Wood Bowl (No Lathe, No Problem)

7 Materials
4 Hours

I wanted a large decorative wood bowl, but when I went to shop for them, they were all pretty expensive, so I decided to make my own bowl. I made these wood bowls without a lathe and without any strenuous carving! You can make these wood bowls using just a mitre saw (+ table saw to make it a little easier) and sanding tools!

Sides (Table Saw)

Starting with your table saw, cut your sides to width my sides are 4" but this number will vary depending on how deep or shallow you want your bowl.

Now, without touching the fence, turn your saw blade to 33.9 degrees and cut one side of each piece on an angle. This is the bottom of your side pieces.

You can also cut this on your mitre saw.

Finish Sides (Mitre)

Blade: 33.9 degrees

Mitre: 31.6 degrees

Most compound mitre saws will have these numbers specially marked. We want to try and move the bevel as little as possible because even a slight variance in where we set the angle will make it difficult to get nice tight mitres.

Piece side against fence, angled side facing outward with angle sloping inward (longest width on top).

Flip (width wise). Angle should be on fence side, sloping towards the fence.


After you’ve got your first side cut, you can set up a stop to cut the rest. 

Pieces side against the fence, angled side facing towards you with angle sloping inward (longest width on top)

Flip (width wise). Angle should be on fence side, sloping towards the fence.

Set to stop. Cut.


Keeping the stop in place, I cut my bottom piece. 

Angle your saw back to 0 degrees, keeping the bevel at 33.9.

I cut the first side without measuring, cutting the angle so it is sloping outwards/downwards, then flip it and but it up to you stop to make the second cut. 

Now your can either use your stop to help you cut the rest or your can measure from one of your side pieces. 

Then cut without measuring, flip twice (vertically and hozintally),and cut using stop again.

Flip, set to stop, cut.


I assembled them in 3 parts; one corner, the opposite corner and then added the bottom. 

I put a generous amount of wood glue at the seam and then used tape to clamp it together while it dried. Its super important to make sure all of your corners are square as you’re glueing them up, other wise your corners will not fit together and your bottom won’t sit properly.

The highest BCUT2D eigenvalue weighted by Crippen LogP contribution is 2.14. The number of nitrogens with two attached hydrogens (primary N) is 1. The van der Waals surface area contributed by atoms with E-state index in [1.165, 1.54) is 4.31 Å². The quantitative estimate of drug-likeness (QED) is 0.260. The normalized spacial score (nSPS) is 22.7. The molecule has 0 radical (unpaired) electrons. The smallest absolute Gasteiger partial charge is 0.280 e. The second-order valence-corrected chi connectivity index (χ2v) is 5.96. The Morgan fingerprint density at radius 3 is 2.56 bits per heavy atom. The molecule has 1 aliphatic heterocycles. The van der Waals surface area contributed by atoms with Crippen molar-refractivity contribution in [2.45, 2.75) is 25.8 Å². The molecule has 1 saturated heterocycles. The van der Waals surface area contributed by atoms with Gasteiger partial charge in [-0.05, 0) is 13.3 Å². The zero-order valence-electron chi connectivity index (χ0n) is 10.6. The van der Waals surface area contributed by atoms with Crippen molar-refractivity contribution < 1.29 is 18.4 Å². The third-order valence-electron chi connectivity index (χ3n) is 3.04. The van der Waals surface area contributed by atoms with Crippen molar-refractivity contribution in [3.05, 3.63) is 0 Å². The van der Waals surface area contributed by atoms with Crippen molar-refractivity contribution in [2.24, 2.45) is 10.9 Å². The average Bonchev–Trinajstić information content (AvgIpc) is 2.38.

Once each corner was dry I glued them both together and secured them with tape. Once that was dry I added my bottom. If you’re slightly out of square you can always trim your bottom to be a perfect fit.


Once everything is dry I gave it another quick sand and filled and small gaps in my seams with wood putty.

You can also use wood glue mixed with saw dust to fill small void as well.

Give it one more final sand and then its time to paint.

I wanted to give mine a rustic look so I used a technique I learned from Kathryn at Ava Berry Lane to create a chipped paint effect. I stained the entire piece then immediately went over it with a coat of paint.

As soon as it was dry to the touch, I did another coat, and then another.

Then using tuck tape or packing tape I pealed away some of the paint. To seal your chippy paint, coat your bowl with sealer like varathane.

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  2 questions
  • Leslie Leslie on Apr 23, 2020

    VERY NICE!!! Thank you so much for sharing your project. Have you thought about checking with stores in your area that will sell them at ? Etsy or a similar site that sells home based goods is also a good idea. Bet if you put a reasonable price on them they will sell like hotcakes. Good luck.

  • Annie Annie on Apr 24, 2020

    I wish I had alk your tools

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  • Mcgypsy9 Mcgypsy9 on Apr 23, 2022

    I did several of these many many years ago before DIY was even a trend. You did a nice job on these and they are certainly popular today!

  • Lula Porter Lula Porter on Apr 26, 2022

    I'm bookmarking your tutorial just to learn angles. I haven't installed crown molding because I hate angles.

    You know you can make a round or oblong one with a jigsaw and sander. Start with you base shape. Then circles up to the width of the wood and then half circles or even quarter circles. Glue. Sand. Then I'd use butcher block wood preserver. It would look even better with mixed wood. Roy gave me some old barn wood, mostly oak, but at least one piece of cedar. The oak killed my table saw when I used it on an accent wall. Eugene fixed the saw. I love that man!